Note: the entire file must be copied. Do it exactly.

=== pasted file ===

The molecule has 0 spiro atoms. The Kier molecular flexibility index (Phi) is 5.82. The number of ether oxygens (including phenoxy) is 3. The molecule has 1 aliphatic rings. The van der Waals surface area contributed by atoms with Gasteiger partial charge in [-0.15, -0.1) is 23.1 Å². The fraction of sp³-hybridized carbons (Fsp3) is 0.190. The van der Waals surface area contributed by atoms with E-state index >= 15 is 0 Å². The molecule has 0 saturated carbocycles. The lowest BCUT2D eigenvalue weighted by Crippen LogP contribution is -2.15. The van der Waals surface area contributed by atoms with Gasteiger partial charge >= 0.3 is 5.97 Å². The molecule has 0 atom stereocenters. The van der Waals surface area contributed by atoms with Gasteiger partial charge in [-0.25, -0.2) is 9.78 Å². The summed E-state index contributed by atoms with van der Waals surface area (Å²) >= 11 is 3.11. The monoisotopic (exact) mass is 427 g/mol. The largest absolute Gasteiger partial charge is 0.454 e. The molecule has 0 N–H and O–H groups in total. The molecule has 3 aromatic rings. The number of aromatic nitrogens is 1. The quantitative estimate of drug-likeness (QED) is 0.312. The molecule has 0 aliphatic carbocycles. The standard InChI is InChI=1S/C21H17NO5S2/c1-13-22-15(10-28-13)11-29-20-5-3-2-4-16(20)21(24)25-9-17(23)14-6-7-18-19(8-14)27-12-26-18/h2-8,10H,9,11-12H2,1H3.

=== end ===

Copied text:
The molecule has 0 spiro atoms. The Kier molecular flexibility index (Phi) is 5.82. The number of ether oxygens (including phenoxy) is 3. The molecule has 1 aliphatic rings. The van der Waals surface area contributed by atoms with Gasteiger partial charge in [-0.15, -0.1) is 23.1 Å². The fraction of sp³-hybridized carbons (Fsp3) is 0.190. The van der Waals surface area contributed by atoms with E-state index >= 15 is 0 Å². The molecule has 0 saturated carbocycles. The lowest BCUT2D eigenvalue weighted by Crippen LogP contribution is -2.15. The van der Waals surface area contributed by atoms with Gasteiger partial charge >= 0.3 is 5.97 Å². The molecule has 0 atom stereocenters. The van der Waals surface area contributed by atoms with Gasteiger partial charge in [-0.25, -0.2) is 9.78 Å². The summed E-state index contributed by atoms with van der Waals surface area (Å²) >= 11 is 3.11. The monoisotopic (exact) mass is 427 g/mol. The largest absolute Gasteiger partial charge is 0.454 e. The molecule has 0 N–H and O–H groups in total. The molecule has 3 aromatic rings. The number of aromatic nitrogens is 1. The quantitative estimate of drug-likeness (QED) is 0.312. The molecule has 0 aliphatic carbocycles. The standard InChI is InChI=1S/C21H17NO5S2/c1-13-22-15(10-28-13)11-29-20-5-3-2-4-16(20)21(24)25-9-17(23)14-6-7-18-19(8-14)27-12-26-18/h2-8,10H,9,11-12H2,1H3.